But what a bad place to have a whole hive at risk.
[If you don't threaten bees, they *should* be friendly. Mine are; if I'm not bothering them, I can stand a few feet from the hive (tslightly off to one side) and they'll just ignore me. OTOH, a wild hive, in the UK, will die out due to varroa; they need treatment. Good luck to yours! -W]
I can offer you some hornets if you are interested:
No I thought not :-)
A 3 minute walk from my house, there's a major arterial street with old olive trees about 10 feet from the sidewalk. One of them has had a bee colony in it for the 5 years that I've been here. They go in through cracks in the base - I imagine they could be killed, but no way to remove them. Nobody seems to care though, or maybe even notice them besides me. Each winter I wonder if they've been destroyed, and then I start seeing them flying again in March.
Kind of cool to have a feral bee colony along a busy street in my semi-urbanish area.
Yeek. I knew in the mid-1970s that trouble was on the way, and didn't take up beekeeeping when I moved from the midwest, where I learned it, to California, where big truckloads of hives are shipped long distances transporting diseases with bees. Disaster in the making.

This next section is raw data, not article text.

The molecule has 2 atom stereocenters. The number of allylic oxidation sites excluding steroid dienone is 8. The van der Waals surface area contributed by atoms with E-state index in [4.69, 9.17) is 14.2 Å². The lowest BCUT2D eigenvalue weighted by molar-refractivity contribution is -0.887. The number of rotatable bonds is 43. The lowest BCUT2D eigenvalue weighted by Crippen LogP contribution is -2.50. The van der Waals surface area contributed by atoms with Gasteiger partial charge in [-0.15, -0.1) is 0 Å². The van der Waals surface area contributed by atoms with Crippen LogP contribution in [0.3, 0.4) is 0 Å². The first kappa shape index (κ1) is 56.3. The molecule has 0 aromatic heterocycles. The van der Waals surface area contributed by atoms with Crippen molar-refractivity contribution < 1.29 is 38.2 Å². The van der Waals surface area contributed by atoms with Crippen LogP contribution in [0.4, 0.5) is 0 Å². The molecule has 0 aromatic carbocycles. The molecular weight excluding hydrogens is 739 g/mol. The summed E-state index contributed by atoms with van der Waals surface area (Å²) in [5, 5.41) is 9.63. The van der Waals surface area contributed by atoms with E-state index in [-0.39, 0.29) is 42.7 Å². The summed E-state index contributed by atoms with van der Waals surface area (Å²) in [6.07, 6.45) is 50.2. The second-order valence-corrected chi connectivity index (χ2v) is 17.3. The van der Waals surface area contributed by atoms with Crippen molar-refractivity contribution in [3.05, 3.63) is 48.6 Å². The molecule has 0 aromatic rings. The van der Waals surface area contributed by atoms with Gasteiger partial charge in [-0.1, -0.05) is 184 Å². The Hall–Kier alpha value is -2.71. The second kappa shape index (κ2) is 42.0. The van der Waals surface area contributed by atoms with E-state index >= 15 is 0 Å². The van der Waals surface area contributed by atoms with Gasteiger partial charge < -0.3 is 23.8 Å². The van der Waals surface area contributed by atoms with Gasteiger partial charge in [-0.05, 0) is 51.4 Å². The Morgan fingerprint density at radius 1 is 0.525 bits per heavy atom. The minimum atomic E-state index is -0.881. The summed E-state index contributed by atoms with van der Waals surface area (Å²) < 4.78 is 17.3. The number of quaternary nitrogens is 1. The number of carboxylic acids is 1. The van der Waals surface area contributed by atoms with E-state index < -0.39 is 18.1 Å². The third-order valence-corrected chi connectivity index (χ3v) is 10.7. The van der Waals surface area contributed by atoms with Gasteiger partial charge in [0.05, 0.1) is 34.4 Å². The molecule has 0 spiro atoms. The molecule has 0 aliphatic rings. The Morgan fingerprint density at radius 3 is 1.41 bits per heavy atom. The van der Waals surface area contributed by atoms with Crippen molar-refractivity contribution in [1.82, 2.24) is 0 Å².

And, yep: http://www.beesource.com/point-of-view/adrian-wenner/varroa-mite-spread…
The libertarian approach doesn't work. Treating the whole field -- feral and domestic alike -- might.
But that's socialism, isn't it? What will the queen say?
The idea in the long run is to breed resistance -- a resistant _behavior_, genetically controlled, that increases the
cleaning activities that have shown success identifying and removing the mites.
That is already identified and queens carrying that trait being shipped out, with the expectation the resistant trait will spread through feral and domestic honeybees. Good idea.
Dunno if it's available in the UK but the original strain came from Russia so it might well be further along there.